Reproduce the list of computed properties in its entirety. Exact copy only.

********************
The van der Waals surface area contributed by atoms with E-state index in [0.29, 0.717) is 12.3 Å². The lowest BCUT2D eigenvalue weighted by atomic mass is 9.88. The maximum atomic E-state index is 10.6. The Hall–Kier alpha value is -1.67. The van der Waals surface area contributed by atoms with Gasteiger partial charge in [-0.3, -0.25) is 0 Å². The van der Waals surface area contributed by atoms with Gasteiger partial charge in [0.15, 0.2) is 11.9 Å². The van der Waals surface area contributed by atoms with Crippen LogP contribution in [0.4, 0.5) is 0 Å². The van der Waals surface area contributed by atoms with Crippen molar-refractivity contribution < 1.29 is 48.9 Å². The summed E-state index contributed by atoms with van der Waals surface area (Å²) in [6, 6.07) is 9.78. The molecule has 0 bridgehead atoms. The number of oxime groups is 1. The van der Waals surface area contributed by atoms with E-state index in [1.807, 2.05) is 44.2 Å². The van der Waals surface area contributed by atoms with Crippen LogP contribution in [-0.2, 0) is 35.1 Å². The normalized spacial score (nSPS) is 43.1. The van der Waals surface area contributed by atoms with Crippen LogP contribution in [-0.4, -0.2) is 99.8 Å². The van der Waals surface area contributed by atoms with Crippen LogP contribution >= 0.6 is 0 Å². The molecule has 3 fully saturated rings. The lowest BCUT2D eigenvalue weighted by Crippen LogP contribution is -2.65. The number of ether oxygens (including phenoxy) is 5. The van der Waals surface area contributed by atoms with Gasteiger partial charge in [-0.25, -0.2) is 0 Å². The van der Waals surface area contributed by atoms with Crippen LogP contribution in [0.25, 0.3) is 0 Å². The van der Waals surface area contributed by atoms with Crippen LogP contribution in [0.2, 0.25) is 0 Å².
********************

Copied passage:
The van der Waals surface area contributed by atoms with E-state index in [0.29, 0.717) is 12.3 Å². The lowest BCUT2D eigenvalue weighted by atomic mass is 9.88. The maximum atomic E-state index is 10.6. The Hall–Kier alpha value is -1.67. The van der Waals surface area contributed by atoms with Gasteiger partial charge in [-0.3, -0.25) is 0 Å². The van der Waals surface area contributed by atoms with Gasteiger partial charge in [0.15, 0.2) is 11.9 Å². The van der Waals surface area contributed by atoms with Crippen LogP contribution in [0.4, 0.5) is 0 Å². The van der Waals surface area contributed by atoms with Crippen molar-refractivity contribution < 1.29 is 48.9 Å². The summed E-state index contributed by atoms with van der Waals surface area (Å²) in [6, 6.07) is 9.78. The molecule has 0 bridgehead atoms. The number of oxime groups is 1. The van der Waals surface area contributed by atoms with E-state index in [1.807, 2.05) is 44.2 Å². The van der Waals surface area contributed by atoms with Crippen LogP contribution in [-0.2, 0) is 35.1 Å². The normalized spacial score (nSPS) is 43.1. The van der Waals surface area contributed by atoms with Crippen LogP contribution in [-0.4, -0.2) is 99.8 Å². The van der Waals surface area contributed by atoms with Crippen LogP contribution >= 0.6 is 0 Å². The molecule has 3 fully saturated rings. The lowest BCUT2D eigenvalue weighted by Crippen LogP contribution is -2.65. The number of ether oxygens (including phenoxy) is 5. The van der Waals surface area contributed by atoms with Gasteiger partial charge in [-0.25, -0.2) is 0 Å². The van der Waals surface area contributed by atoms with Crippen LogP contribution in [0.25, 0.3) is 0 Å². The van der Waals surface area contributed by atoms with Crippen LogP contribution in [0.2, 0.25) is 0 Å².